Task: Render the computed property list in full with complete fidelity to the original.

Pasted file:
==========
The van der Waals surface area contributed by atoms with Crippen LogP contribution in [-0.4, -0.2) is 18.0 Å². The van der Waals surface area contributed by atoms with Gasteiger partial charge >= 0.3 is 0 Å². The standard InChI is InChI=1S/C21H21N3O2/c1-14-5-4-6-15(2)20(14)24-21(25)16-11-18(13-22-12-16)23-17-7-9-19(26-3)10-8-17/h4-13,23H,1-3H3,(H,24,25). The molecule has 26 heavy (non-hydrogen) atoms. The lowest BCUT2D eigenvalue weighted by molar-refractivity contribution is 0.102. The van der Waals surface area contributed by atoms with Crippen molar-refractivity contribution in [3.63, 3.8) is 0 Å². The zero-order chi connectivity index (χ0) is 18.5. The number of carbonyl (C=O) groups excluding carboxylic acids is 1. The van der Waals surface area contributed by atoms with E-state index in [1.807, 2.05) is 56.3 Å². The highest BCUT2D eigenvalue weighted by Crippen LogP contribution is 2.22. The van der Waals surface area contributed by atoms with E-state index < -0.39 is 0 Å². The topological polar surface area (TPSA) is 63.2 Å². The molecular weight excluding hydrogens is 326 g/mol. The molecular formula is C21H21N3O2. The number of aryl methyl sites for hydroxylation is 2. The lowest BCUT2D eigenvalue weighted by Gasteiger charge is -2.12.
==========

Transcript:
The van der Waals surface area contributed by atoms with Crippen LogP contribution in [-0.4, -0.2) is 18.0 Å². The van der Waals surface area contributed by atoms with Gasteiger partial charge >= 0.3 is 0 Å². The standard InChI is InChI=1S/C21H21N3O2/c1-14-5-4-6-15(2)20(14)24-21(25)16-11-18(13-22-12-16)23-17-7-9-19(26-3)10-8-17/h4-13,23H,1-3H3,(H,24,25). The molecule has 26 heavy (non-hydrogen) atoms. The lowest BCUT2D eigenvalue weighted by molar-refractivity contribution is 0.102. The van der Waals surface area contributed by atoms with Crippen molar-refractivity contribution in [3.63, 3.8) is 0 Å². The zero-order chi connectivity index (χ0) is 18.5. The number of carbonyl (C=O) groups excluding carboxylic acids is 1. The van der Waals surface area contributed by atoms with E-state index in [1.807, 2.05) is 56.3 Å². The highest BCUT2D eigenvalue weighted by Crippen LogP contribution is 2.22. The van der Waals surface area contributed by atoms with E-state index < -0.39 is 0 Å². The topological polar surface area (TPSA) is 63.2 Å². The molecular weight excluding hydrogens is 326 g/mol. The molecular formula is C21H21N3O2. The number of aryl methyl sites for hydroxylation is 2. The lowest BCUT2D eigenvalue weighted by Gasteiger charge is -2.12.